Differential Diagnosis

  • W. Kassahun
  • P. Stumpp
  • A. Hoffmeister
  • S. Jonas


The differential diagnosis of hilar cholangiocarcinoma (HCCA) that include primary malignancies, metastatic disease and benign lesions is challenging and presents a diagnostic dilemma in surgery. Generally, biliary tumors are accompanied by painless jaundice with evidence of biliary obstruction [1, 2]. Currently, this presentation by itself is usually enough to raise a strong suspicion of neoplastic biliary obstruction. The clinical findings and laboratory values including tumor markers are non-specific and cannot correctly identify the exact cause of the stricture. Thus, preoperative differential diagnosis, which is desirable to confirm surgical indication and to advise patients about the disease and their respective prognosis, is extremely difficult. Although the assessment of patients with obstructive jaundice has greatly improved by the currently available noninvasive, and invasive imaging modalities, all these techniques cannot always be relied upon to provide a definitive diagnosis, in particular in the absence of a visible tumor mass [3]. In addition, it is well known that not all hilar obstructions are due to HCCA and alternative diagnosis that mimic HCCA may count for up to 25 % of all hilar obstructions [4–7]. Benign strictures for example, occasionally manifest as focal areas of wall thickening that obstruct the lumen and, thus, mimic malignant strictures. Approximately 16 % (range, 3.4–58.6 %) of patients initially diagnosed with hilar cholangiocarcinoma proved to have a benign stricture [3–20]. Biopsy is so often nondiagnostic that decisions about therapy are usually made on the basis of the imaging tests and lack of evidence for some other disease [3, 4, 21–26]. Although specific radiographic features, such as absence of tumor mass, smooth concentric pattern or tapering of the bile duct, can be associated with benign lesions, none can unequivocally exclude the presence of malignancy [6]. As a result, differentiating HCCA related biliary obstructions (Fig. 9.1) from obstructions caused by other malignant (Figs. 9.2 and 9.3) and benign (Figs. 9.4 and 9.5) lesions remains a challenge. Because the majority of biliary strictures at the liver hilum in the absence of previous surgery are usually malignant in nature and presumed to be due to HCCA, a reasonable approach is to assume the presence of HCCA until proved otherwise [15, 27–29]. However, surgeons should always be aware of the possibility of other disease particularly a benign disease and advise their patients appropriately. The diagnosis is much less specific than is generally thought, so there is considerable opportunity for mismanaging such patients. Although it has always been clear that basing the diagnosis on indirect evidence would occasionally be incorrect, a 25 % rate of false diagnosis by a team of highly specialized clinicians who encounter many such complicated cases is higher than most would have expected. Alternative diagnosis with proximal biliary obstruction mimicking HCCA is present in such a proportion of patients that it really deserves a place in the differential diagnosis of biliary obstruction. Differentiating HCCA from other causes of obstructive jaundice is important because of the differences in treatment. Curative surgical therapy for HCCA requires bile duct resection with concomitant major hepatectomy and caudate lobe resection or neoadjuvant chemoradiation, followed by liver transplantation in highly selected patients [30, 31]. This type of surgery is generally not necessary for benign conditions and generally not warranted for metastatic or other non-HCCA malignancies. Thus, preoperative precise characterization of obstructive jaundice due to hilar obstruction has important clinical implications. It would potentially improve planning for surgery and may prevent subjecting some patients to major and risky surgical interventions unnecessarily.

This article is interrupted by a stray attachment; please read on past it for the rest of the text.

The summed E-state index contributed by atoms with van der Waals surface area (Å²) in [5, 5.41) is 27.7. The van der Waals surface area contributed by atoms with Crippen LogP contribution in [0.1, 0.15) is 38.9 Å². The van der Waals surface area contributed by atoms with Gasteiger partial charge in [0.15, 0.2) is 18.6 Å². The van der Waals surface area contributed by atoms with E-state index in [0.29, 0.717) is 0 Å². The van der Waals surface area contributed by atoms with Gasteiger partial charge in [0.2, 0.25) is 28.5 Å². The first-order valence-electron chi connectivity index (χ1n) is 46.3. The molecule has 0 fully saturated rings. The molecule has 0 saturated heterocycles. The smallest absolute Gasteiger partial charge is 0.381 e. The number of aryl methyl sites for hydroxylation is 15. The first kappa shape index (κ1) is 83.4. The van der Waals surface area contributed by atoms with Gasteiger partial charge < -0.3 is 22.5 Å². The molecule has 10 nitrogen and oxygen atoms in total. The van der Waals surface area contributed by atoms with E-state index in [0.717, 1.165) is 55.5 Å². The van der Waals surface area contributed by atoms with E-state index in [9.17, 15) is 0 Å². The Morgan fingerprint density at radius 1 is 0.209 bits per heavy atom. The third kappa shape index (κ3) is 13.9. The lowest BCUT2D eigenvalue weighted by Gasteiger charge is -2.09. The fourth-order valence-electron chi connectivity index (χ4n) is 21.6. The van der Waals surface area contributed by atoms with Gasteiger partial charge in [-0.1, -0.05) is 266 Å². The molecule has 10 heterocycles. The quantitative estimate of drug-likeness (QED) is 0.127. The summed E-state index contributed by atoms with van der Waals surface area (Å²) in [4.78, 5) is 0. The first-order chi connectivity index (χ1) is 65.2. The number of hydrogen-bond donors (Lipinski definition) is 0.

Bile Duct Primary Sclerosing Cholangitis Obstructive Jaundice Biliary Obstruction Sclerosing Cholangitis 
These keywords were added by machine and not by the authors. This process is experimental and the keywords may be updated as the learning algorithm improves.


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Copyright information

© Springer Science+Business Media Dordrecht and People's Medical Publishing House 2013

Authors and Affiliations

  • W. Kassahun
    • 1
  • P. Stumpp
    • 2
  • A. Hoffmeister
    • 3
  • S. Jonas
    • 1
  1. 1.Faculty of Medicine, Department of Abdominal, Transplantation, Thoracic and Vascular SurgeryUniversity of LeipzigLeipzigGermany
  2. 2.Faculty of Medicine, Department of RadiologyUniversity of LeipzigLeipzigGermany
  3. 3.Faculty of Medicine, Department of Gastroenterology and RheumatologyUniversity of LeipzigLeipzigGermany

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